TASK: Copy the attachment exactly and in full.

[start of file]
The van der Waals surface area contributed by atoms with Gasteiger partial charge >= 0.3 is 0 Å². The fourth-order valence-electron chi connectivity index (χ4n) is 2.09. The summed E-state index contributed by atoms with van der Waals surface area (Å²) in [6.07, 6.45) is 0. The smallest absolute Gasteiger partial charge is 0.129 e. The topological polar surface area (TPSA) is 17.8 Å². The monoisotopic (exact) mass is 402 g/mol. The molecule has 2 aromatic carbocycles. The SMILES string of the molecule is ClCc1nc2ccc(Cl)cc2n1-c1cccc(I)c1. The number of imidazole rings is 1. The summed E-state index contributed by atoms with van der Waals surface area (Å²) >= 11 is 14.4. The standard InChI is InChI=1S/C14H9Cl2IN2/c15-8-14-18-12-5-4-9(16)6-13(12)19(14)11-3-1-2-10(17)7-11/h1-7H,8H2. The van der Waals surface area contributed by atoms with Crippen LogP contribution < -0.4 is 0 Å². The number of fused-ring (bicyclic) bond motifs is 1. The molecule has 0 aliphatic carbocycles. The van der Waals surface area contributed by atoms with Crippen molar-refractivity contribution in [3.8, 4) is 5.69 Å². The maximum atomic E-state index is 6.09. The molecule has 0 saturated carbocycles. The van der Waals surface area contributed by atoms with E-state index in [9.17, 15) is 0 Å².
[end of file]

The van der Waals surface area contributed by atoms with Gasteiger partial charge >= 0.3 is 0 Å². The fourth-order valence-electron chi connectivity index (χ4n) is 2.09. The summed E-state index contributed by atoms with van der Waals surface area (Å²) in [6.07, 6.45) is 0. The smallest absolute Gasteiger partial charge is 0.129 e. The topological polar surface area (TPSA) is 17.8 Å². The monoisotopic (exact) mass is 402 g/mol. The molecule has 2 aromatic carbocycles. The SMILES string of the molecule is ClCc1nc2ccc(Cl)cc2n1-c1cccc(I)c1. The number of imidazole rings is 1. The summed E-state index contributed by atoms with van der Waals surface area (Å²) >= 11 is 14.4. The standard InChI is InChI=1S/C14H9Cl2IN2/c15-8-14-18-12-5-4-9(16)6-13(12)19(14)11-3-1-2-10(17)7-11/h1-7H,8H2. The van der Waals surface area contributed by atoms with Crippen LogP contribution < -0.4 is 0 Å². The number of fused-ring (bicyclic) bond motifs is 1. The molecule has 0 aliphatic carbocycles. The van der Waals surface area contributed by atoms with Crippen molar-refractivity contribution in [3.8, 4) is 5.69 Å². The maximum atomic E-state index is 6.09. The molecule has 0 saturated carbocycles. The van der Waals surface area contributed by atoms with E-state index in [9.17, 15) is 0 Å².